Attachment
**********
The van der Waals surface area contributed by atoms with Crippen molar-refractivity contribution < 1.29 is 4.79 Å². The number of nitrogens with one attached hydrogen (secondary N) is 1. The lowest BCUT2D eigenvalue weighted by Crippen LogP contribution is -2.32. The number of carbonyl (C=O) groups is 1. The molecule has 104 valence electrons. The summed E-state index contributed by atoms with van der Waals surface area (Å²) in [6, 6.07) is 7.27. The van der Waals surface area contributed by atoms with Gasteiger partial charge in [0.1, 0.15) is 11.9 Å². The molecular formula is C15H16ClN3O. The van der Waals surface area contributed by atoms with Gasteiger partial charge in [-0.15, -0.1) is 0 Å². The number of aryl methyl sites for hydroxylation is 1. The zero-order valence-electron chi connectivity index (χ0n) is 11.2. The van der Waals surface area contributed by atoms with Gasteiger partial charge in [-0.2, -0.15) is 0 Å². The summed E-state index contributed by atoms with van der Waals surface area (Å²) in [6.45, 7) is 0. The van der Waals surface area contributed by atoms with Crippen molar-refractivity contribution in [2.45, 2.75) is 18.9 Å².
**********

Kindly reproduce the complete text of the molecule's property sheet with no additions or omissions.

The van der Waals surface area contributed by atoms with Crippen molar-refractivity contribution < 1.29 is 4.79 Å². The number of nitrogens with one attached hydrogen (secondary N) is 1. The lowest BCUT2D eigenvalue weighted by Crippen LogP contribution is -2.32. The number of carbonyl (C=O) groups is 1. The molecule has 104 valence electrons. The summed E-state index contributed by atoms with van der Waals surface area (Å²) in [6, 6.07) is 7.27. The van der Waals surface area contributed by atoms with Gasteiger partial charge in [0.1, 0.15) is 11.9 Å². The molecular formula is C15H16ClN3O. The van der Waals surface area contributed by atoms with Gasteiger partial charge in [-0.15, -0.1) is 0 Å². The number of aryl methyl sites for hydroxylation is 1. The zero-order valence-electron chi connectivity index (χ0n) is 11.2. The van der Waals surface area contributed by atoms with Gasteiger partial charge in [-0.2, -0.15) is 0 Å². The summed E-state index contributed by atoms with van der Waals surface area (Å²) in [6.45, 7) is 0. The van der Waals surface area contributed by atoms with Crippen molar-refractivity contribution in [2.45, 2.75) is 18.9 Å².